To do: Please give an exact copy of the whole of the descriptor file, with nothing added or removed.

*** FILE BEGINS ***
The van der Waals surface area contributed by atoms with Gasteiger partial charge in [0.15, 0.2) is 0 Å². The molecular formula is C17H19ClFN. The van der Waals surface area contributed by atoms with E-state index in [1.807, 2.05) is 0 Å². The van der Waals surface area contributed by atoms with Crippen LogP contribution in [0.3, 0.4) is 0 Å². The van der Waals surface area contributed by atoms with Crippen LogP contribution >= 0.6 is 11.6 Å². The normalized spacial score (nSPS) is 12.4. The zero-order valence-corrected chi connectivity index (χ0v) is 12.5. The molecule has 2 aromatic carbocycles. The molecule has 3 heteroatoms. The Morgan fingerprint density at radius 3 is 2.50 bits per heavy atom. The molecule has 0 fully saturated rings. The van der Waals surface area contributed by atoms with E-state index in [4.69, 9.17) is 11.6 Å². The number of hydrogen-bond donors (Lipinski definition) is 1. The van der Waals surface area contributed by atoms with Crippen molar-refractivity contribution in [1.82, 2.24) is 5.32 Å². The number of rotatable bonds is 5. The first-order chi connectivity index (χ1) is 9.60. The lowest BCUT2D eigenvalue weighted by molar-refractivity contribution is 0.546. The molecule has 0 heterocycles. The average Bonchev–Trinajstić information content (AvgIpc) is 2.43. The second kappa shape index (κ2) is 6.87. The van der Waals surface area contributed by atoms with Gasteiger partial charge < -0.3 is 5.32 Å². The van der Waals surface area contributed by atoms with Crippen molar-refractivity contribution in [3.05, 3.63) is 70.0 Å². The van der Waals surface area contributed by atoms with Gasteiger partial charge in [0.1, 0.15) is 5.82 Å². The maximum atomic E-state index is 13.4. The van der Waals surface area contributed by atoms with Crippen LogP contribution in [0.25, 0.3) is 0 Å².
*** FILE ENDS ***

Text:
The van der Waals surface area contributed by atoms with Gasteiger partial charge in [0.15, 0.2) is 0 Å². The molecular formula is C17H19ClFN. The van der Waals surface area contributed by atoms with E-state index in [1.807, 2.05) is 0 Å². The van der Waals surface area contributed by atoms with Crippen LogP contribution in [0.3, 0.4) is 0 Å². The van der Waals surface area contributed by atoms with Crippen LogP contribution >= 0.6 is 11.6 Å². The normalized spacial score (nSPS) is 12.4. The zero-order valence-corrected chi connectivity index (χ0v) is 12.5. The molecule has 2 aromatic carbocycles. The molecule has 3 heteroatoms. The Morgan fingerprint density at radius 3 is 2.50 bits per heavy atom. The molecule has 0 fully saturated rings. The van der Waals surface area contributed by atoms with E-state index in [4.69, 9.17) is 11.6 Å². The number of hydrogen-bond donors (Lipinski definition) is 1. The van der Waals surface area contributed by atoms with Crippen molar-refractivity contribution in [1.82, 2.24) is 5.32 Å². The number of rotatable bonds is 5. The first-order chi connectivity index (χ1) is 9.60. The lowest BCUT2D eigenvalue weighted by molar-refractivity contribution is 0.546. The molecule has 0 heterocycles. The average Bonchev–Trinajstić information content (AvgIpc) is 2.43. The second kappa shape index (κ2) is 6.87. The van der Waals surface area contributed by atoms with Gasteiger partial charge < -0.3 is 5.32 Å². The van der Waals surface area contributed by atoms with Crippen molar-refractivity contribution in [3.05, 3.63) is 70.0 Å². The van der Waals surface area contributed by atoms with Gasteiger partial charge in [0.1, 0.15) is 5.82 Å². The maximum atomic E-state index is 13.4. The van der Waals surface area contributed by atoms with Crippen LogP contribution in [0.25, 0.3) is 0 Å².